New research on root causes of gender-based violence in Asia and the Pacific moves forward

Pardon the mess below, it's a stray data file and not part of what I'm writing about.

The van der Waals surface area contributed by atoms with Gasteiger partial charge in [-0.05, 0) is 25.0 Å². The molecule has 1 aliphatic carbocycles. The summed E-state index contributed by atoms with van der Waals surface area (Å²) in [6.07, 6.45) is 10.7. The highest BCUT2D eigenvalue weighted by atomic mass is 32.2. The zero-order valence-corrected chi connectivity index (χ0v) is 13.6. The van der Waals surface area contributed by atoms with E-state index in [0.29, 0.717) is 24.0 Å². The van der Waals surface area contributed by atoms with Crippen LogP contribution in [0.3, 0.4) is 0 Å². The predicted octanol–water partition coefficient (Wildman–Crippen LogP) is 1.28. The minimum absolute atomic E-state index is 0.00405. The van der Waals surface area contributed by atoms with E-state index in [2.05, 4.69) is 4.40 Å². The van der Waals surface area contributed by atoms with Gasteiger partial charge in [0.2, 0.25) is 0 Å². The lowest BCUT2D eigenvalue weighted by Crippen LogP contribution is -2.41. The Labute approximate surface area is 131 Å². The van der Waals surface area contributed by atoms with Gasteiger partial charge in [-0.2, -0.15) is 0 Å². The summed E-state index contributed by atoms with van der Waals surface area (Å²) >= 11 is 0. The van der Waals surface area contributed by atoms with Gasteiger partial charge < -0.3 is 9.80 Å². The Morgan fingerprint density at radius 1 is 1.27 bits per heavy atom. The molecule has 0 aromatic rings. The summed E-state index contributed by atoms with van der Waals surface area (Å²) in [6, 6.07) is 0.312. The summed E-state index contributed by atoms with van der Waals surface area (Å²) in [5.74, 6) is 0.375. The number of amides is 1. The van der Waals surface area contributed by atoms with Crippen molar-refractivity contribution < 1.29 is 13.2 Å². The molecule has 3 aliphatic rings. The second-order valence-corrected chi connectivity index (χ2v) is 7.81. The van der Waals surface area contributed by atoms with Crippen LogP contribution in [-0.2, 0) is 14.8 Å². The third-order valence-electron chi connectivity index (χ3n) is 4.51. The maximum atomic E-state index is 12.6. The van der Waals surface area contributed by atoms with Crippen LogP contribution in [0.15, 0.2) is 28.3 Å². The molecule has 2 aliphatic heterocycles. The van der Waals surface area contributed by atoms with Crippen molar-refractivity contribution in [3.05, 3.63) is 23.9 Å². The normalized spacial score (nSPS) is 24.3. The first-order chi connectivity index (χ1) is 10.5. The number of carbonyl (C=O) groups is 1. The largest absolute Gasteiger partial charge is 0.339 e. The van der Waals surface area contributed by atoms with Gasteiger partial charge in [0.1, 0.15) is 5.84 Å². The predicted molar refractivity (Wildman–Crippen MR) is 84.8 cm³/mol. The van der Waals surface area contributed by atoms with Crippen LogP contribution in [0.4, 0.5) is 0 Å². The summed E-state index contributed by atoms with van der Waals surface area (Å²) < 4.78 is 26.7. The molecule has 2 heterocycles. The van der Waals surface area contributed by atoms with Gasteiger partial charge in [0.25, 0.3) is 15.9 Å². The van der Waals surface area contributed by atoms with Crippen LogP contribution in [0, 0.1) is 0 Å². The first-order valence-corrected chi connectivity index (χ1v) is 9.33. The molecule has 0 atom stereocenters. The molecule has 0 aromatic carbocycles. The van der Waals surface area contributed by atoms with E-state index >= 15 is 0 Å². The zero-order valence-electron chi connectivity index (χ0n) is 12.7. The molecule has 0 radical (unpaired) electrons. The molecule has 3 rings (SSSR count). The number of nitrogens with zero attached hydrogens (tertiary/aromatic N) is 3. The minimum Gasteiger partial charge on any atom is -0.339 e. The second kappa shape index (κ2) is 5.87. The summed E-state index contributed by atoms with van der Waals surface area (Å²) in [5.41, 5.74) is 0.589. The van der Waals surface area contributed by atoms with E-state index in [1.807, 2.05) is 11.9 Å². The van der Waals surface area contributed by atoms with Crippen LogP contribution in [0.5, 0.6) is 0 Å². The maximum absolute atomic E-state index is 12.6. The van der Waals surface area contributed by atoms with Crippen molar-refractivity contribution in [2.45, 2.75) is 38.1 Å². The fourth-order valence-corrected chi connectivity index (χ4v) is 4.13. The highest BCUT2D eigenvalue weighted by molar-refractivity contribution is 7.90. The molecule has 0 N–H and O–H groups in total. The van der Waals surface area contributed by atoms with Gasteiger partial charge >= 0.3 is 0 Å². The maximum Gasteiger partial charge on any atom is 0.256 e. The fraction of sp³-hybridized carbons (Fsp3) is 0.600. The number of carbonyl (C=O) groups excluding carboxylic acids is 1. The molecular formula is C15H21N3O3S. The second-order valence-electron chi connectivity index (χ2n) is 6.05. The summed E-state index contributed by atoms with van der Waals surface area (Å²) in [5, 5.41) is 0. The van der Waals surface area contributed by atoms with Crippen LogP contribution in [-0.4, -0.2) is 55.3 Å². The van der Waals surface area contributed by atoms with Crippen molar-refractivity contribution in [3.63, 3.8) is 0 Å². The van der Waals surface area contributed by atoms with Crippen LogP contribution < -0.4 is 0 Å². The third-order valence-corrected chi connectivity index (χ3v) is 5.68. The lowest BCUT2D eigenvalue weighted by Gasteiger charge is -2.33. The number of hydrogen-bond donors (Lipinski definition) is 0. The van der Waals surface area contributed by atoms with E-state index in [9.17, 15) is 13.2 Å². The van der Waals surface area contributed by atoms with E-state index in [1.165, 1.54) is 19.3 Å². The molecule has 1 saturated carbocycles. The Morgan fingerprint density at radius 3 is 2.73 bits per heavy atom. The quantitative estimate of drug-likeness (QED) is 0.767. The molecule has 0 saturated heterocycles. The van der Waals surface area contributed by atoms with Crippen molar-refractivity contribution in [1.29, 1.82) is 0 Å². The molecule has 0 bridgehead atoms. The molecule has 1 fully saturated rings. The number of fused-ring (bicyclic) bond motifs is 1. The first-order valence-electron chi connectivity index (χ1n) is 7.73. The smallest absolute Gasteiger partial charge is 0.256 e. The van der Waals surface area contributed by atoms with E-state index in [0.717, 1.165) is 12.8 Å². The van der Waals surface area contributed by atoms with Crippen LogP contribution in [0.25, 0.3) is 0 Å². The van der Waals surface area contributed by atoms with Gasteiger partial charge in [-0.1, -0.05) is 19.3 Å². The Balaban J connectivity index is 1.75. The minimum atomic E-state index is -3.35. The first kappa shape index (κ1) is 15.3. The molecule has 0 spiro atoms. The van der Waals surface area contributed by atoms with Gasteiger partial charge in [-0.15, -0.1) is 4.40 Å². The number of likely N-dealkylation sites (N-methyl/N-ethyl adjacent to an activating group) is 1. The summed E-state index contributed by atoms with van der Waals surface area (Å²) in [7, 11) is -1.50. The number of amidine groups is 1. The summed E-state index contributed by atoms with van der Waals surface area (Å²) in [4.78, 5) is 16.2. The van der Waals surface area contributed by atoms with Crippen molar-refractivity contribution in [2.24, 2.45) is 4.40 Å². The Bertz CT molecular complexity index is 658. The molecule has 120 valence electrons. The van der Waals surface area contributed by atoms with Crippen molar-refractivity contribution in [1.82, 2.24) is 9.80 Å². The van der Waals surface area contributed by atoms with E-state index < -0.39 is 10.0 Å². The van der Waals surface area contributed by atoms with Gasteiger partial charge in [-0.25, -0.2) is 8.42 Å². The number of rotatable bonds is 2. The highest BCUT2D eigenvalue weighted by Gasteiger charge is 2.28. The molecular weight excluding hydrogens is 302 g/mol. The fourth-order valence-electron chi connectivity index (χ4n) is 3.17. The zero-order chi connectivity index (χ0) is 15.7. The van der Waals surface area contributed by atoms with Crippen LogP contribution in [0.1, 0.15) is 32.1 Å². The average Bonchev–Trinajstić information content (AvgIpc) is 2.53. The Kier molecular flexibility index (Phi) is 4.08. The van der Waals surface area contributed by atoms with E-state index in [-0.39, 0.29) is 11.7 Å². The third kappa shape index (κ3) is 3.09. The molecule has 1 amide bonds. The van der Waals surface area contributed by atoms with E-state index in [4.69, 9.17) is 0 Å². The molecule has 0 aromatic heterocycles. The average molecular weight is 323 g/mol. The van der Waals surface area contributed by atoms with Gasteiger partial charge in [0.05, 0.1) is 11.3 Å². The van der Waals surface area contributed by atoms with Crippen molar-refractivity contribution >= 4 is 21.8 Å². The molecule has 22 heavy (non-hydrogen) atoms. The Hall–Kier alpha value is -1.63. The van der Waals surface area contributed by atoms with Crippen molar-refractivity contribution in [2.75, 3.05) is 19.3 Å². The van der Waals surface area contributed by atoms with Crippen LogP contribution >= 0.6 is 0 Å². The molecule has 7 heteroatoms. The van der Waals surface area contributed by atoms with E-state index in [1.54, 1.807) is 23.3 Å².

What do masculinities have to do with gender-based violence? This is the question that brought together representatives from civil society, academic, research institutes and UN agencies from across the Asia-Pacific region last week to launch Partners for Prevention’s ground-breaking Gender-based Violence and Masculinities Research Project. The three-year project will enhance our understanding of the underlying causes of gender-based violence, build local and regional knowledge on how to engage men and boys to prevent violence, and lay a foundation to inspire future research on a global scale. “We’ve come together to jump-start a body of research that will leave a legacy for gender justice in the region,” says P4P project coordinator James Lang. “This collective endeavor is building alliances between researchers, civil society, government and UN partners to catalyze innovation and guide our understanding gender-based violence prevention to new levels.” The program’s “deep-and-wide” approach targets both (deep) engagement within participating countries, as well as (wide) engagement across the Asia region to enhance the national, regional and global value of the research. Over the four-day conference, participants explored the project’s quantitative, qualitative and policy phases, refining and honing the tools and methodologies of the research program. Country teams met with technical advisors to identify opportunities to enhance the local value of the research, while maintaining the benefits of a comprehensive multi-country analysis. “This kind of research has never been done,” says masculinity expert and member of the project’s technical advisory group, Raewyn Connell. “It is part of a new wave of work that will produce valuable, cutting-edge material, and open opportunities for new information and new ways of thinking.” For further information, contact Caroline.Liou@undp.org.